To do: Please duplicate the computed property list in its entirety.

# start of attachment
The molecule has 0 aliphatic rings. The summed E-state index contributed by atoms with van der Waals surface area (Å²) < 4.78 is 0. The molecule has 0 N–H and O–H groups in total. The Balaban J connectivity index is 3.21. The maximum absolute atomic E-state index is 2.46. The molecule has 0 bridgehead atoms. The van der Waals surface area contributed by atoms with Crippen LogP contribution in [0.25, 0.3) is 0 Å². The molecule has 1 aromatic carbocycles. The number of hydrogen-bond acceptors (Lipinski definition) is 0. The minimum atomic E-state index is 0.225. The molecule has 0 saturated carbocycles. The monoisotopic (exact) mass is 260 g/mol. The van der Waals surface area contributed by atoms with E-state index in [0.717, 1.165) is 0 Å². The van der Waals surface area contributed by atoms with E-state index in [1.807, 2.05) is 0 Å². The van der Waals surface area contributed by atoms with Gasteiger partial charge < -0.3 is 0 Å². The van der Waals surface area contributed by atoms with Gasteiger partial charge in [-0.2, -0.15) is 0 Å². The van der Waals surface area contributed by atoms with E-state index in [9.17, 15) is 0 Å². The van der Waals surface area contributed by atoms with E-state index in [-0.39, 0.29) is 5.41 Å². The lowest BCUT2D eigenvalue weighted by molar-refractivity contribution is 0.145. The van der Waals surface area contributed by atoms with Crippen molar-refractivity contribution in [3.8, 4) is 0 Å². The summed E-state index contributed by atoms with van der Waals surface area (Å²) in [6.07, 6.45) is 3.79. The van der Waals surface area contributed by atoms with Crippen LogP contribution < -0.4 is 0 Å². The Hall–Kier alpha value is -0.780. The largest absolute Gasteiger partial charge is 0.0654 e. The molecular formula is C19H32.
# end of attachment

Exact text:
The molecule has 0 aliphatic rings. The summed E-state index contributed by atoms with van der Waals surface area (Å²) < 4.78 is 0. The molecule has 0 N–H and O–H groups in total. The Balaban J connectivity index is 3.21. The maximum absolute atomic E-state index is 2.46. The molecule has 0 bridgehead atoms. The van der Waals surface area contributed by atoms with Crippen LogP contribution in [0.25, 0.3) is 0 Å². The molecule has 1 aromatic carbocycles. The number of hydrogen-bond acceptors (Lipinski definition) is 0. The minimum atomic E-state index is 0.225. The molecule has 0 saturated carbocycles. The monoisotopic (exact) mass is 260 g/mol. The van der Waals surface area contributed by atoms with E-state index in [0.717, 1.165) is 0 Å². The van der Waals surface area contributed by atoms with E-state index in [1.807, 2.05) is 0 Å². The van der Waals surface area contributed by atoms with Gasteiger partial charge < -0.3 is 0 Å². The van der Waals surface area contributed by atoms with Gasteiger partial charge in [-0.2, -0.15) is 0 Å². The van der Waals surface area contributed by atoms with E-state index in [9.17, 15) is 0 Å². The van der Waals surface area contributed by atoms with E-state index in [-0.39, 0.29) is 5.41 Å². The lowest BCUT2D eigenvalue weighted by molar-refractivity contribution is 0.145. The van der Waals surface area contributed by atoms with Crippen molar-refractivity contribution in [3.8, 4) is 0 Å². The summed E-state index contributed by atoms with van der Waals surface area (Å²) in [6.07, 6.45) is 3.79. The van der Waals surface area contributed by atoms with Crippen LogP contribution < -0.4 is 0 Å². The Hall–Kier alpha value is -0.780. The largest absolute Gasteiger partial charge is 0.0654 e. The molecular formula is C19H32.